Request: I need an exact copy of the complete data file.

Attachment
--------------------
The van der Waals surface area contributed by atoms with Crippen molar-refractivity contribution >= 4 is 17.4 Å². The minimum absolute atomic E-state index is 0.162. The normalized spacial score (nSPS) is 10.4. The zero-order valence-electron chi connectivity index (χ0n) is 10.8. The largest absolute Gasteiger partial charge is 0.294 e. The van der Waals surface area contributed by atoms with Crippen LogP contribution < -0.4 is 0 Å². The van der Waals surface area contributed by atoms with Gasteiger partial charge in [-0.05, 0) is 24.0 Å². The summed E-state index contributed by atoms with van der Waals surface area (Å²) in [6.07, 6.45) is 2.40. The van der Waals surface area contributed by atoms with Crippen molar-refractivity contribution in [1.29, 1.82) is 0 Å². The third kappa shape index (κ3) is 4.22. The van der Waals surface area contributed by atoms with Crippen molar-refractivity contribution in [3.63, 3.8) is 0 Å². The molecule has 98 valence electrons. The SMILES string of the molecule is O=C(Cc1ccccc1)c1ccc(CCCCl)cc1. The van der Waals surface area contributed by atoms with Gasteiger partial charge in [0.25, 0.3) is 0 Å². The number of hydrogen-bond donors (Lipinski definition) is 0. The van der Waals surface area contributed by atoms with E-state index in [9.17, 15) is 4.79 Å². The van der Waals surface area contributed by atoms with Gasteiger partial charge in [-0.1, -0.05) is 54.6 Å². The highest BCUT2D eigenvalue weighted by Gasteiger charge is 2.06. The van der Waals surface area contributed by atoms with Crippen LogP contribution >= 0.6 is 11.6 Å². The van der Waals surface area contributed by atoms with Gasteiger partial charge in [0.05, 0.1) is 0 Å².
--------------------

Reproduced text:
The van der Waals surface area contributed by atoms with Crippen molar-refractivity contribution >= 4 is 17.4 Å². The minimum absolute atomic E-state index is 0.162. The normalized spacial score (nSPS) is 10.4. The zero-order valence-electron chi connectivity index (χ0n) is 10.8. The largest absolute Gasteiger partial charge is 0.294 e. The van der Waals surface area contributed by atoms with Crippen LogP contribution < -0.4 is 0 Å². The van der Waals surface area contributed by atoms with Gasteiger partial charge in [-0.05, 0) is 24.0 Å². The summed E-state index contributed by atoms with van der Waals surface area (Å²) in [6.07, 6.45) is 2.40. The van der Waals surface area contributed by atoms with Crippen molar-refractivity contribution in [1.29, 1.82) is 0 Å². The third kappa shape index (κ3) is 4.22. The van der Waals surface area contributed by atoms with Crippen molar-refractivity contribution in [3.63, 3.8) is 0 Å². The molecule has 98 valence electrons. The SMILES string of the molecule is O=C(Cc1ccccc1)c1ccc(CCCCl)cc1. The van der Waals surface area contributed by atoms with Gasteiger partial charge in [0.25, 0.3) is 0 Å². The number of hydrogen-bond donors (Lipinski definition) is 0. The van der Waals surface area contributed by atoms with E-state index in [9.17, 15) is 4.79 Å². The van der Waals surface area contributed by atoms with Gasteiger partial charge in [-0.1, -0.05) is 54.6 Å². The highest BCUT2D eigenvalue weighted by Gasteiger charge is 2.06. The van der Waals surface area contributed by atoms with Crippen LogP contribution >= 0.6 is 11.6 Å². The van der Waals surface area contributed by atoms with Gasteiger partial charge in [0.05, 0.1) is 0 Å².